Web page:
The Rodney King beating and the video of the incident was one of the most high profile police brutality case in America. It shined a spotlight on the abuse of police powers and led to radical changes in the LAPD and police departments across the country. One of the most important aspects of this incident is that a random citizen filmed it. The Rodney King case was the first high profile case of a citizen filming police misconduct and that video being used to serve justice to the perpetrators. This tactic has provided first hand documentation of incidents that inspired the rise of the Black Lives Matter movement. One such incident is the video of the death of Eric Garner. Black Lives Matter uses this tactic frequently to highlight specific instances of brutality at its protests and events.

Importance of Rodney King to BLM

The Rodney King incident had two main impacts on American society and the Black Lives Matter movement. The first was that it propelled the issue of police brutality into the national spotlight. Never before had this topic been so at the forefront of the minds of the American public. However, after the event, police brutality continued. African Americans were still profiled by police, still had force used against them more, and were still incarcerated at a higher rate, and for a longer average time than their white counterparts.[8] The second big impact was the recording of the incident by George Holliday. The video is what convinced the American public that, even though the turmoil of the Civil Rights movement of the 1960s was over, police brutality was still alive and well. The greater impact of the video was that people recorded police interactions more. This has led to many videos of police brutality that show the problem is far greater than a couple isolated incidents.[9]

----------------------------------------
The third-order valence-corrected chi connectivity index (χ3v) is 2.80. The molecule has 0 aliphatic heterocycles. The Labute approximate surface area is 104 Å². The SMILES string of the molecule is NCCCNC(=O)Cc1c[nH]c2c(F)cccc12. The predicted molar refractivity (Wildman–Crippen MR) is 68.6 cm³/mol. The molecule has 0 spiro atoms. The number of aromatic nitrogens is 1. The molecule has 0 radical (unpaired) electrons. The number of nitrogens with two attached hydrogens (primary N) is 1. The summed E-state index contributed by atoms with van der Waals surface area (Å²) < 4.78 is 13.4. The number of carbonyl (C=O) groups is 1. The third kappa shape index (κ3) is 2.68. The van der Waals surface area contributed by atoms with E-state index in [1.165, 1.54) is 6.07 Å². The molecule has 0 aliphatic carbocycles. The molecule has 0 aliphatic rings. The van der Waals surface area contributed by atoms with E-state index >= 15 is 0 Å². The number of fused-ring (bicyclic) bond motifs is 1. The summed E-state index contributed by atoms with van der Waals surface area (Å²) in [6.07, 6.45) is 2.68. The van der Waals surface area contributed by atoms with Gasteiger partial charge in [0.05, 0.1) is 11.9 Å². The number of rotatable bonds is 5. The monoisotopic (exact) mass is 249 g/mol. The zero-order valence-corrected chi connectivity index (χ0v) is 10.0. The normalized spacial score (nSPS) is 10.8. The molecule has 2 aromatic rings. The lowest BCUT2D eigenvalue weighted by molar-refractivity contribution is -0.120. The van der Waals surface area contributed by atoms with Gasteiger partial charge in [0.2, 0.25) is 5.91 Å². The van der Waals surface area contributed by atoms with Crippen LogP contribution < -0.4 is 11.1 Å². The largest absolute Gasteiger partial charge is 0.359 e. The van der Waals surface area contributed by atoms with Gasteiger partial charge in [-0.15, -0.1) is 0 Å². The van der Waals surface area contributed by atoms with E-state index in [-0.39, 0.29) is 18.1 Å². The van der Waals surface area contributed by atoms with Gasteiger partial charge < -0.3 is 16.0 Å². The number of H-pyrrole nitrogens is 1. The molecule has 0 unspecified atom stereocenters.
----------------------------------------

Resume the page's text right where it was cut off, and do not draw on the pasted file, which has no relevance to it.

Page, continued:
Black Lives Matter continues this fight against police brutality. The group feels that, while process has been made, there is still a long way to go. In the wake of Rodney King, many reforms were made, but then police brutality faded from the public eye. Police brutality continued, but it was not talked about as much as it was. This changed with the killings of Treyvon Martin and Michael Brown. In particular, when Ferguson plunged into anarchy, people took notice. The founders of BLM capitalized on this.

A BLM protestor in Ferguson during the upheaval (Image curtesy of Breitbart)
A BLM protestor in Ferguson during the upheaval (Image curtesy of Breitbart)

They knew that police brutality was alive and well and they decided this was the perfect time to bring it back to the national spotlight.[10] In the last 60 years, America has made huge strides towards racial equality, but problems still persist. BLM reignited the furor felt in the wake of Rodney King. The group is using that anger to force people to address police brutality in a very similar way to how it was addressed in 1992. The 1992 Los Angeles Riots ground the city a halt. BLM did the same in Ferguson. As their chant stated, they “shut sh*t down.” BLM uses social upheaval to force the public to face the problem. BLM is sending a message that police brutality will not be tolerated anymore. The groups efforts towards fixing the problem are a continuation of the protests in the wake of the Rodney King incident.[11]

The other essential aspect of the Black Lives Matter movement that came out of the Rodney King incident is private citizens recording police activities.The riots in LA in 1992 had to grind the city to a halt before people across the country really took notice.  Private citizens re

The 1992 LA Riots (Image curtesy of The Society for U.S. Intellectual History)
The 1992 LA Riots (Image curtesy of The Society for U.S. Intellectual History)

cording interactions with police combined with social media shed light on the magnitude of the police brutality problem in America. These videos are far easier to spread than they were in the time of Rodney King.